2. Know your calories and be honest about yourself.

My caloric needs (not adjusted for a lean body) sit around 3000 calories. This may seem like alot but don’t let the number fool you. That caloric need is for a person with a physical job that exercises frequently.  A man of my age/height/weight who is sedentary needs 1000 less calories per day than I do.  

A Big Mac, Large Fries and Large Coke at McDonald’s clocks in at 1350 calories, nearly half of my days total, and nearly all of my sedentary doppelgangers in a single sitting.   This also presupposes this was all we ate….I’m sure we could have polished off another Big Mac or 1-2 pies no problem, maybe even re-filled our Cokes on our way out the door.

3.  Be calorie poor and nutrient rich.

Once you know your BMR/DCN you can create a small caloric deficit.  You may actually be eating MORE (or more often) low calorie nutrient rich foods and far less calorie dense nutrient poor foods such as Big Macs or total nutritional duds such as doughnuts and alcohol.

Finding the Right Personal Trainer

I commend those of you considering hiring a personal trainer to help you reach your goals.  You are the type of person that knows that they need help, guidance or motivation and are not afraid to ask for help.

Personally, I think everyone could use a trainer.  Elite Athletes have trainers and even some personal trainers have their own trainers.  I myself have several mentors and seek out people that I recognize as subject matter experts.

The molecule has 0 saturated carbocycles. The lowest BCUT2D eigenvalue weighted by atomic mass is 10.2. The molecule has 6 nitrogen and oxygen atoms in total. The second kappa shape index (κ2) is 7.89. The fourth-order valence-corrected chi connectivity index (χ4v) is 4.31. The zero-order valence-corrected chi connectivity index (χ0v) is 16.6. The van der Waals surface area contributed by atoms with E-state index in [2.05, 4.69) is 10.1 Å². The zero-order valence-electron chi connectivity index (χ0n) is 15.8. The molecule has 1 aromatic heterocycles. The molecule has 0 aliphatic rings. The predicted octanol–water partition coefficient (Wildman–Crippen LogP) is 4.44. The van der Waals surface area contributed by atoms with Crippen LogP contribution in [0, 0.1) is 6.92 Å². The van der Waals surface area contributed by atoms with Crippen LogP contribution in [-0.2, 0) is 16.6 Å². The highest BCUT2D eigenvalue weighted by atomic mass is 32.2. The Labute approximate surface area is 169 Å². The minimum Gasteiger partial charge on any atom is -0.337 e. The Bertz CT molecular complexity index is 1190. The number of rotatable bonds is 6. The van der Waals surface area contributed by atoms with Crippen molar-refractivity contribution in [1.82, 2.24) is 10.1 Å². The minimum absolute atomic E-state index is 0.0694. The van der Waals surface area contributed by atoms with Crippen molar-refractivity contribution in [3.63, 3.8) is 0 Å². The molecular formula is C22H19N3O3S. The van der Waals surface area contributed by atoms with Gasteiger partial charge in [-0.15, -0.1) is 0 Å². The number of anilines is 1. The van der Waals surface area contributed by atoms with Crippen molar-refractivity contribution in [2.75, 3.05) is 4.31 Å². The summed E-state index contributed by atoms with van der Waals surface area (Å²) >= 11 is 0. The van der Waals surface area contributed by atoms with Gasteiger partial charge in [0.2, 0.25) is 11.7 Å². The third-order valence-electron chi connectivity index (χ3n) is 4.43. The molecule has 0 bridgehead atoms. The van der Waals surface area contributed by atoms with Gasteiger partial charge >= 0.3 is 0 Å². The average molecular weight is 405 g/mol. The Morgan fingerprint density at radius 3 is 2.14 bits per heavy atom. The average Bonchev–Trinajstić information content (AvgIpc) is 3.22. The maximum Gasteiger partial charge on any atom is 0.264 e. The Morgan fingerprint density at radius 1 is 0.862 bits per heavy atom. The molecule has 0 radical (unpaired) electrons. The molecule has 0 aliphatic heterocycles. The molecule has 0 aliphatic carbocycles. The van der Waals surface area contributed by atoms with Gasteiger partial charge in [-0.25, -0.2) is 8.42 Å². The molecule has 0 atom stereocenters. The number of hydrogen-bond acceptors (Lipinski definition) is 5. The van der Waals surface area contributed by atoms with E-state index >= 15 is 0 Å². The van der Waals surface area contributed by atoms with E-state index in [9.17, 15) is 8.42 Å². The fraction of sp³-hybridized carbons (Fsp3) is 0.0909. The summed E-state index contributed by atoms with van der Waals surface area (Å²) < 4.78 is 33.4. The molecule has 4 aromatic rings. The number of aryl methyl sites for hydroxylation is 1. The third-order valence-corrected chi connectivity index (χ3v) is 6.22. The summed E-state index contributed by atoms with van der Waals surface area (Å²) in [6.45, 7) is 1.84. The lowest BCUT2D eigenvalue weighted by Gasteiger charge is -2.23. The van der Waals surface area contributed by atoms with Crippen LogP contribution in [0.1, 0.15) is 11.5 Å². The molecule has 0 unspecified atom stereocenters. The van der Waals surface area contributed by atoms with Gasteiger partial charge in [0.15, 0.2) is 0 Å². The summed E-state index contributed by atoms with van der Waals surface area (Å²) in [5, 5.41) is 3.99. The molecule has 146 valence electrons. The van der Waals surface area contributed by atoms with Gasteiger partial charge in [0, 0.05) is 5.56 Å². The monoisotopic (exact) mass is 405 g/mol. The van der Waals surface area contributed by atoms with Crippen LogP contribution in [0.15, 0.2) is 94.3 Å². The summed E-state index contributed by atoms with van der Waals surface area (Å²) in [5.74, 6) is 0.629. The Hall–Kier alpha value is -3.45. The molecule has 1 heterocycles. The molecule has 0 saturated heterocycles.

How does one go about choosing a personal trainer? If you are a member of a commercial gym with staff trainers then your agreement for personal training is with the gym itself, not with a specific trainer.  As such, a trainer you select may not be available.  This in itself is usually not viewed as a valid reason to void your agreement as far as the gym is concerned.

It is important to state what your goals are, and what you are looking for in a trainer. This will help the assigning manager in selecting an available trainer that can best suit your needs and schedule.  Having previously been responsible for matching clients to trainers, I can vouch for the effectiveness of a good pairing, and the potential headaches of a bad pairing.

Things I would ask my potential trainer:  (1) Are you CPR/AED/First Aid certified?…Basically, are you prepared and able to handle a bad situation and possibly save my life?   (2) What is your experience in working with people with similar conditions to mine?….Basically, am I going to be a guinea pig?   (3) Do you have any current or past clients I can speak with? ….Basically, Do you get results and are you able to back it up?  (4) What is your education/credentials in personal training?  (5) Will we get along?

On (4), there is a long-standing debate in the personal trainer community over credentials and the worth of certain granting organizations over others.  Personally, I believe that the credentials held are only as good as the trainer that holds them.   That said, credentials from the American College of Sports Medicine (ACSM), National Strength and Conditioning Association (NSCA) and National Academy of Sports Medicine (NASM) are held in high regards and will get an aspiring trainer hired in nearly any gym in the United States.  In several cases, a 4 year degree in an exercise science related field is a prerequisite just to sit for the proctored certification examinations.